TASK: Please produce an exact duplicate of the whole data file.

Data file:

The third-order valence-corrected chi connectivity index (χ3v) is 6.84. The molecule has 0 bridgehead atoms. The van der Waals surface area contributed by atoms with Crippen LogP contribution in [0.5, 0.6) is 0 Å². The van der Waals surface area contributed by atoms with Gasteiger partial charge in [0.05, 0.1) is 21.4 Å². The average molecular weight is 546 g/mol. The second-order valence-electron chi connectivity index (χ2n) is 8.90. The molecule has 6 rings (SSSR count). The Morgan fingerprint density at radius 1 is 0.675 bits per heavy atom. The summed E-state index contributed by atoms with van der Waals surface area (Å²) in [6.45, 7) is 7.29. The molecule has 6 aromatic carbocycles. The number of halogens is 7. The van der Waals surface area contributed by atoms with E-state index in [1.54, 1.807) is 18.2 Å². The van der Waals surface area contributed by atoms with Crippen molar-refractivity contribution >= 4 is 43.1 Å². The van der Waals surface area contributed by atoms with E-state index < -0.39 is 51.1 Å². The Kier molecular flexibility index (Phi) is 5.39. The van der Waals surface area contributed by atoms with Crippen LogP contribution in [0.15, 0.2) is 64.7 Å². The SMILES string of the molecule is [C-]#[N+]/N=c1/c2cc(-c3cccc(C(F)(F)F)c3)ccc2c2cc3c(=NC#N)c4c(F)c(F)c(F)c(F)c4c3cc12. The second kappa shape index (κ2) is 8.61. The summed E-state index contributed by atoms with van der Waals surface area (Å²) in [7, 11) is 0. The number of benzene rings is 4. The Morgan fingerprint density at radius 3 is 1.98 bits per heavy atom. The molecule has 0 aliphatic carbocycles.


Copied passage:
The third-order valence-corrected chi connectivity index (χ3v) is 6.84. The molecule has 0 bridgehead atoms. The van der Waals surface area contributed by atoms with Crippen LogP contribution in [0.5, 0.6) is 0 Å². The van der Waals surface area contributed by atoms with Gasteiger partial charge in [0.05, 0.1) is 21.4 Å². The average molecular weight is 546 g/mol. The second-order valence-electron chi connectivity index (χ2n) is 8.90. The molecule has 6 rings (SSSR count). The Morgan fingerprint density at radius 1 is 0.675 bits per heavy atom. The summed E-state index contributed by atoms with van der Waals surface area (Å²) in [6.45, 7) is 7.29. The molecule has 6 aromatic carbocycles. The number of halogens is 7. The van der Waals surface area contributed by atoms with E-state index in [1.54, 1.807) is 18.2 Å². The van der Waals surface area contributed by atoms with Crippen molar-refractivity contribution >= 4 is 43.1 Å². The van der Waals surface area contributed by atoms with E-state index < -0.39 is 51.1 Å². The Kier molecular flexibility index (Phi) is 5.39. The van der Waals surface area contributed by atoms with Crippen LogP contribution in [0.15, 0.2) is 64.7 Å². The SMILES string of the molecule is [C-]#[N+]/N=c1/c2cc(-c3cccc(C(F)(F)F)c3)ccc2c2cc3c(=NC#N)c4c(F)c(F)c(F)c(F)c4c3cc12. The second kappa shape index (κ2) is 8.61. The summed E-state index contributed by atoms with van der Waals surface area (Å²) in [7, 11) is 0. The number of benzene rings is 4. The Morgan fingerprint density at radius 3 is 1.98 bits per heavy atom. The molecule has 0 aliphatic carbocycles.